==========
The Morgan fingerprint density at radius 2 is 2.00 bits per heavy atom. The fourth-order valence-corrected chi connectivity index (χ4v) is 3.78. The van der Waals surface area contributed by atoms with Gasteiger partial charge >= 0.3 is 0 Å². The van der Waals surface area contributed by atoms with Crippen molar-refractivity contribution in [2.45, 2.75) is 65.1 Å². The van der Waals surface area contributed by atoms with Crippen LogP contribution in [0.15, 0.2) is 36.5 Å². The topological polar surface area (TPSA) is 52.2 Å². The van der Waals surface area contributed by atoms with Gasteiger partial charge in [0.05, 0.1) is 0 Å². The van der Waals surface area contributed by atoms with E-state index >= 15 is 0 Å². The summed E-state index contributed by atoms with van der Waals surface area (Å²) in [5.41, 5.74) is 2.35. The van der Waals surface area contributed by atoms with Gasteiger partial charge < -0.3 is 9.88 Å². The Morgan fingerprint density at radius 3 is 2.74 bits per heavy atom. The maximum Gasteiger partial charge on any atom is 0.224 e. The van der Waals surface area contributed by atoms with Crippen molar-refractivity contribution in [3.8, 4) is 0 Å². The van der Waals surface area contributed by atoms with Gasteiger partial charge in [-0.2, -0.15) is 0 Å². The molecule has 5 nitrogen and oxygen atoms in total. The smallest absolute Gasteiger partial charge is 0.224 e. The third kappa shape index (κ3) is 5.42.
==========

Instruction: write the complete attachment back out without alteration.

The Morgan fingerprint density at radius 2 is 2.00 bits per heavy atom. The fourth-order valence-corrected chi connectivity index (χ4v) is 3.78. The van der Waals surface area contributed by atoms with Gasteiger partial charge >= 0.3 is 0 Å². The van der Waals surface area contributed by atoms with Crippen molar-refractivity contribution in [2.45, 2.75) is 65.1 Å². The van der Waals surface area contributed by atoms with Crippen LogP contribution in [0.15, 0.2) is 36.5 Å². The topological polar surface area (TPSA) is 52.2 Å². The van der Waals surface area contributed by atoms with Gasteiger partial charge in [0.05, 0.1) is 0 Å². The van der Waals surface area contributed by atoms with E-state index >= 15 is 0 Å². The summed E-state index contributed by atoms with van der Waals surface area (Å²) in [5.41, 5.74) is 2.35. The van der Waals surface area contributed by atoms with Gasteiger partial charge < -0.3 is 9.88 Å². The Morgan fingerprint density at radius 3 is 2.74 bits per heavy atom. The maximum Gasteiger partial charge on any atom is 0.224 e. The van der Waals surface area contributed by atoms with Crippen molar-refractivity contribution in [3.8, 4) is 0 Å². The van der Waals surface area contributed by atoms with Gasteiger partial charge in [-0.2, -0.15) is 0 Å². The molecule has 5 nitrogen and oxygen atoms in total. The smallest absolute Gasteiger partial charge is 0.224 e. The third kappa shape index (κ3) is 5.42.